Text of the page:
I have learnt that the sure-fire way of feeling at home in a new place is to go and watch a movie. Bryant Park Summer Film Festival is a yearly event which I discovered was on-going as I landed in the vicinity of New York City. The festival has some great classic films lined up and I would like to think that the choice of the film was apt - the swashbuckling Technicolour 1938 entertainer, The Adventures of Robin Hood. There are a few dramas and film noirs to pick from, but for a first time experience, The Adventures of Robin Hood was just perfect. But then, hindsight, as the cliche goes, is 20-20.
There is just one word to describe the atmosphere - carnival. As the screen lit up at sunset, people stood up and broke into random jumping, dancing and general fooling around. I have watched this film about 3 times already and watching it on the big screen in such an exciting and happy setting made it an extraordinary experience. The cheering at various points in the film bordered on the absurd. Let me advance a few examples; the hero comes on screen for the first time - cheering, the hero and heroine kiss for the first time - loud cheering, Errol Flynn bests the bad guy in a sword fight, more cheering, Flynn wins a archery contest, cheers all round. The funniest part was every time the minor character Richard the Lionheart who is roaming incognito unmasks to reveal himself, there was uproar going up the skies and happiness all around. People were so much fun that it reminds me of what Miss Marple always insisted - human nature is pretty much the same everywhere. All the hilarity around these goings-on almost made me forget - albeit briefly - that I was homesick, sad and forlorn. We are happiest when we are silly.
From here on, we turn to slightly weightier matters. After the film as I was walking back to New York Penn Station to take my train back home, I overheard a conversation (you - like me - will soon learn that it was actually not a conversation) between two passers by which can only be the real life replica of that famous man-in-line scene in the great Woody Allen New York-movie Annie Hall:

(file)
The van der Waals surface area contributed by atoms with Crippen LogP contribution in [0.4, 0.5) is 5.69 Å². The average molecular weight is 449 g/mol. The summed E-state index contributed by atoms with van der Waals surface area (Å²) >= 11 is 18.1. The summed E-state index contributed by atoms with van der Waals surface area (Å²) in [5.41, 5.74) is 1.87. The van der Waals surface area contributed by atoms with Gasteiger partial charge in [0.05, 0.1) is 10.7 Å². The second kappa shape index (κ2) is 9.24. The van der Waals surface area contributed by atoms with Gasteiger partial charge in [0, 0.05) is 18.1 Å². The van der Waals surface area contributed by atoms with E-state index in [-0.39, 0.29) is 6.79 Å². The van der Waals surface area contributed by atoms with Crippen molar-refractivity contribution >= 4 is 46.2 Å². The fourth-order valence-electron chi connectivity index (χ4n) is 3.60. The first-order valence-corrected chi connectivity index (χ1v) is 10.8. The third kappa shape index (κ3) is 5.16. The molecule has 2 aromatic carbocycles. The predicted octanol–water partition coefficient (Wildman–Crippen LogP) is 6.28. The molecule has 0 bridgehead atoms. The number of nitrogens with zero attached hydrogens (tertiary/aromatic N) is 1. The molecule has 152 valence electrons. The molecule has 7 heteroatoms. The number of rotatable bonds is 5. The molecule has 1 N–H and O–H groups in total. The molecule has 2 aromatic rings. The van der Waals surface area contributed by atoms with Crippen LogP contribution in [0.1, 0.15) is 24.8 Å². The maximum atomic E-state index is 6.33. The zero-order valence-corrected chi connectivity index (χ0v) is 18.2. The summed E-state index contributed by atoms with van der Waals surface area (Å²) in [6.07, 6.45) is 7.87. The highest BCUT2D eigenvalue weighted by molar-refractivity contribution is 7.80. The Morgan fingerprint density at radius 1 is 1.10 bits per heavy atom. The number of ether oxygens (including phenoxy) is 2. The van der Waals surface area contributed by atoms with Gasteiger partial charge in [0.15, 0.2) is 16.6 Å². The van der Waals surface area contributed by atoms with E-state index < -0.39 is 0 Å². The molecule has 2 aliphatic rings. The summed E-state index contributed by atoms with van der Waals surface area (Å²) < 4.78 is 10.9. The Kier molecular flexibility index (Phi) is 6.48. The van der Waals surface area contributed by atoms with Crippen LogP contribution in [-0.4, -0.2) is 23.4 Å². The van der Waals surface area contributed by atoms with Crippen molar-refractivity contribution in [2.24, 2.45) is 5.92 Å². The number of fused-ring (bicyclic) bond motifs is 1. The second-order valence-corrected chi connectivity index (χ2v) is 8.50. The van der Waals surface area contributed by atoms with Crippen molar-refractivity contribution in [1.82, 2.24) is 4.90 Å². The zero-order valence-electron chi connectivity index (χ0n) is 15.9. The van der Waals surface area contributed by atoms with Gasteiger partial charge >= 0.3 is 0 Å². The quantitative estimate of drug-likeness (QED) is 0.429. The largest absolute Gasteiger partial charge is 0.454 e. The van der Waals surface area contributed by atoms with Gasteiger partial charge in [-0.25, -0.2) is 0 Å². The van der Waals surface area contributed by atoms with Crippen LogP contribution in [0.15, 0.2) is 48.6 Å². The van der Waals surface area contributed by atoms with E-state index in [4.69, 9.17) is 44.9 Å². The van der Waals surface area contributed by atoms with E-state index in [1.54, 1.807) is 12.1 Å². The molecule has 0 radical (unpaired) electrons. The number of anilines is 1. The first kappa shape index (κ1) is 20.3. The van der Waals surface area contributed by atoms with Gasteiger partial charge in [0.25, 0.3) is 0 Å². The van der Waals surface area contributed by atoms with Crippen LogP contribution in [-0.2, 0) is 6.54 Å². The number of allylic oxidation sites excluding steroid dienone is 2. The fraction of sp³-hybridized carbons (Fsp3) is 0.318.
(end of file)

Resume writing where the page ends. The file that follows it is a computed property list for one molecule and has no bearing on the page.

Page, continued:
Man-in-line: We saw the Fellini film last Tuesday. It is not one of his best. It lacks a cohesive structure. You get the feeling he's not absolutely sure what it is he wants to say. I've always felt he was essentially a technical filmmaker. Granted La Strada was a great film. Great in its use of negative imagery more than anything else.
Alvy Singer: I'm going to have a stroke. He's screaming his opinions in my ear.
Man-in-line: All that Juliet of the Spirits or Satyricon. I found it incredibly indulgent. He really is one of the most indulgent of filmmakers.
Alvy Singer: Key word here is "indulgent."
Man-in-line: It's like Samuel Beckett. I admire the technique, but it doesn't hit me on a gut level.
Alvy Singer: l'd like to hit him on a gut level... He's spitting on my neck when he talks... They're probably on their first date. Probably met by answering an ad in the New York Review of Books. "Thirtyish academic wishes to meet woman... who's interested in Mozart, James Joyce and sodomy."
Man-in-line: ...I never read that. That was Henry James' sequel to Turn of the Screw? It's the influence of television. Marshall McLuhan deals with it in terms of it being a high intensity. Do you understand? A hot medium.
Alvy Singer: What I wouldn't give for a large sock with horse manure in it. What do you do when you get stuck on a movie line with a guy like this?
Man-in-line: Wait. Why can't I give my opinion? It's a free country!
Alvy Singer: He can. Do you have to give it so loud? Aren't you ashamed to pontificate like that?
What actually happened is this: As I was walking I ended up being at hearing distance from a couple that was walking in front of me. Apparently they too were on their way back from the movie and the guy was talking to the girl - it cannot be called a coversation because the fellow was - to borrow that word from Woody Allen - pontificating to the girl (most obviously his date) on the social, political and cultural significance of Robin Hood. The depression era period during which the movie came out originally and how Robin Hood represented the hero of the masses. Obviously, my curiosity was piqued and I suspected that I have hit some sort of anecdotical gold here and made sure I matched the bloke's stride for stride. He then went on to talk at length about how John Dillinger was in a way a real-life Robin Hood of the depression era, how he used to burn off the mortgages of the people with banks and became a hero in certain sections of the society. It was so long a monologue that I was almost impressed and started taking him seriously. The fellow then went on to lecture on how Robin Hood is relevant not when it was written but for all time, since we are again in a large scale depression and we search for Robin Hoods and so on and so forth. All the while I didn't see or hear the poor girl - his companion - utter a single word edgeways. I would like to think that she was switched off and was just watching him 'dumbstriked'. Based on a survey conducted not very long ago, I can assure you that a guy like this is going to be dumped in the next 5 months - maximum. I was stunned that the fellow was so well equipped to turn a cheerful film into a Kafkaesque experience.
I came back home with the pleasant thought of how well Woody Allen knows his New York City.